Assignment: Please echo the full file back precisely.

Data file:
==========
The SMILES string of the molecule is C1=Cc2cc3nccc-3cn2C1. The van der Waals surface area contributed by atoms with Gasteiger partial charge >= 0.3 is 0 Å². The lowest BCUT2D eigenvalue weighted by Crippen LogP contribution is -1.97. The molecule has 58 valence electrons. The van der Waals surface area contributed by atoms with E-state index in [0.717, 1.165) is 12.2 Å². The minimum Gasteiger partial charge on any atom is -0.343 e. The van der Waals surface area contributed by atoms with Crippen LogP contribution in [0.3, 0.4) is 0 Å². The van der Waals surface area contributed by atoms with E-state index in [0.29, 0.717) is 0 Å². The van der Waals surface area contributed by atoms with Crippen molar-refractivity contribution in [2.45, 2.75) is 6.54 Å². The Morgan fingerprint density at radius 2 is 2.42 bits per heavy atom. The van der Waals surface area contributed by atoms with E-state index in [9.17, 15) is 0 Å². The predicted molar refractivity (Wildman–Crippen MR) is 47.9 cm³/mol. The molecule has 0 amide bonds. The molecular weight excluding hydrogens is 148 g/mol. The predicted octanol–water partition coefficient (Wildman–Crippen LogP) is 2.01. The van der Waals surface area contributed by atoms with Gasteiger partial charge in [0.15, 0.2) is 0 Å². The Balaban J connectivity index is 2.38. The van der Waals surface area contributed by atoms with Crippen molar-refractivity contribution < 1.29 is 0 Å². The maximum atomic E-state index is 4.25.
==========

The SMILES string of the molecule is C1=Cc2cc3nccc-3cn2C1. The van der Waals surface area contributed by atoms with Gasteiger partial charge >= 0.3 is 0 Å². The lowest BCUT2D eigenvalue weighted by Crippen LogP contribution is -1.97. The molecule has 58 valence electrons. The van der Waals surface area contributed by atoms with E-state index in [0.717, 1.165) is 12.2 Å². The minimum Gasteiger partial charge on any atom is -0.343 e. The van der Waals surface area contributed by atoms with Crippen LogP contribution in [0.3, 0.4) is 0 Å². The van der Waals surface area contributed by atoms with E-state index in [0.29, 0.717) is 0 Å². The van der Waals surface area contributed by atoms with Crippen molar-refractivity contribution in [2.45, 2.75) is 6.54 Å². The Morgan fingerprint density at radius 2 is 2.42 bits per heavy atom. The van der Waals surface area contributed by atoms with E-state index in [9.17, 15) is 0 Å². The predicted molar refractivity (Wildman–Crippen MR) is 47.9 cm³/mol. The molecule has 0 amide bonds. The molecular weight excluding hydrogens is 148 g/mol. The predicted octanol–water partition coefficient (Wildman–Crippen LogP) is 2.01. The van der Waals surface area contributed by atoms with Gasteiger partial charge in [0.15, 0.2) is 0 Å². The Balaban J connectivity index is 2.38. The van der Waals surface area contributed by atoms with Crippen molar-refractivity contribution < 1.29 is 0 Å². The maximum atomic E-state index is 4.25.